WASHINGTON - A judge cleared the way for meters in all taxi cabs in D.C., but the ruling issued Monday will be appealed.
William Wright Jr., one of the members of the Taxi Cab Drivers Coalition that sued the city, tells WTOP the judge's ruling "surprised" him.
The cab drivers have 30 days to file a Notice of Appeal with the D.C. Court of Appeals.
Last October, Fenty announced the switch from the zone system to meters in order to reduce confusion and increase transparency in the fare system.
Fenty is expected to hold a news conference Tuesday morning to announce final details of the meter system.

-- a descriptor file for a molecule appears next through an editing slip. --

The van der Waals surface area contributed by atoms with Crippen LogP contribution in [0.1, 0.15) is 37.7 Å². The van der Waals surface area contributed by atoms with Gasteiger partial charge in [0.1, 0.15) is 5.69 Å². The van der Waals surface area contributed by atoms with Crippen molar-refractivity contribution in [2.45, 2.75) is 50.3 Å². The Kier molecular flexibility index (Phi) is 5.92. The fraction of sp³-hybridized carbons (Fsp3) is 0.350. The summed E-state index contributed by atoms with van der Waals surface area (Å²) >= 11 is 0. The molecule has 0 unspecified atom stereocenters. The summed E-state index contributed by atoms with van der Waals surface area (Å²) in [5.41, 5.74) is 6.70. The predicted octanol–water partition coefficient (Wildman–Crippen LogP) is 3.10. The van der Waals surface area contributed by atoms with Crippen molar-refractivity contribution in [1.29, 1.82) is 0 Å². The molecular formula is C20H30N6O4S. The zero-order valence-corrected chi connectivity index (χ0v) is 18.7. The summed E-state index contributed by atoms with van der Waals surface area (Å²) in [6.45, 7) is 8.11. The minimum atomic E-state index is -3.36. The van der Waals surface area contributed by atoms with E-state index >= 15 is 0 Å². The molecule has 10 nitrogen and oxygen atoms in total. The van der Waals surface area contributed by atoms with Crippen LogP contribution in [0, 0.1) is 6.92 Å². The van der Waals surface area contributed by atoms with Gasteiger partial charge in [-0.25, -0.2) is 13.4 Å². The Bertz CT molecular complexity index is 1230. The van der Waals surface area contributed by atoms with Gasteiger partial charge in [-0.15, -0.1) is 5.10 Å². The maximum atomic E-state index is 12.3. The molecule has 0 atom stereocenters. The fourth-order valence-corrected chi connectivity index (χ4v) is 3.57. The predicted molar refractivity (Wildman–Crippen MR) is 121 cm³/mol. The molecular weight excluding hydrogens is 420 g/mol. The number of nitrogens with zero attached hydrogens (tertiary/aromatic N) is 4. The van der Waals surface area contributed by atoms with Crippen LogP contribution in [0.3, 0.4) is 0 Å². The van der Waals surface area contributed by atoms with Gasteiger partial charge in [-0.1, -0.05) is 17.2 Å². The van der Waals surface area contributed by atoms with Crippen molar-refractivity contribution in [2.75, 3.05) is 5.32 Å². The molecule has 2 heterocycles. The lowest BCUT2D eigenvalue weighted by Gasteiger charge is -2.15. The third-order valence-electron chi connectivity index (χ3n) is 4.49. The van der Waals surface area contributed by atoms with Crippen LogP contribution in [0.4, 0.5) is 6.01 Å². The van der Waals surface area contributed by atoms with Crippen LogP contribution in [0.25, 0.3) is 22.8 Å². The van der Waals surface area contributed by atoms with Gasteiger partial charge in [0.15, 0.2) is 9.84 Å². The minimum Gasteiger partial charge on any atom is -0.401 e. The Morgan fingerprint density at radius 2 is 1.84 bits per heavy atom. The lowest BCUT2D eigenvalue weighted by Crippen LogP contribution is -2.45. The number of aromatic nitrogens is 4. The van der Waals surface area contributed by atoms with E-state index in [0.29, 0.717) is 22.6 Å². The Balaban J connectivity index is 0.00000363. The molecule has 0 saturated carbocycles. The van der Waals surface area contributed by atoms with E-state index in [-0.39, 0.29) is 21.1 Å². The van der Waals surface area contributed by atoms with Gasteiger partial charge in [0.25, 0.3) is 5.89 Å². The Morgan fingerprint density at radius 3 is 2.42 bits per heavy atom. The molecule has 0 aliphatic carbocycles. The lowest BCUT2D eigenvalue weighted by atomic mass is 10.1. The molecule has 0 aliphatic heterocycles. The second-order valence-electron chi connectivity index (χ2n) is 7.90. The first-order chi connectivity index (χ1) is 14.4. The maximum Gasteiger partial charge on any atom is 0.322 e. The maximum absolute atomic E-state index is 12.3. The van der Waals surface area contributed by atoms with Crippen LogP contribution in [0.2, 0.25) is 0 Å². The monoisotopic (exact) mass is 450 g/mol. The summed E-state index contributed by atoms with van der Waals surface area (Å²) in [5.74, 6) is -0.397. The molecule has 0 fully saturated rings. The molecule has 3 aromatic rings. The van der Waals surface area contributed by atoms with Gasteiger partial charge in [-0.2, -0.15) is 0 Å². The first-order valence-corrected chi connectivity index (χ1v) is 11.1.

The move to meters has prompted taxi strikes in the city, and could prompt more.
Most taxi drivers are balking at paying the estimated $350 for a meter.
City officials had said drivers who have not installed the meters will face a $1,000 fine every time they're caught picking up rides without them.
Under the meter system, cabs will charge a $3 flag drop rate and 25 cents for every one-sixth of a mile after the first sixth of a mile traveled. There also will be a 25-cent charge for every minute spent stopped or traveling less than 10 miles per hour. The snow emergency rate will be the regular fare plus 25 percent.
The maximum fare for all trips within the city will be $19.
The Washington Post's Taxi Fare Calculator can be found here.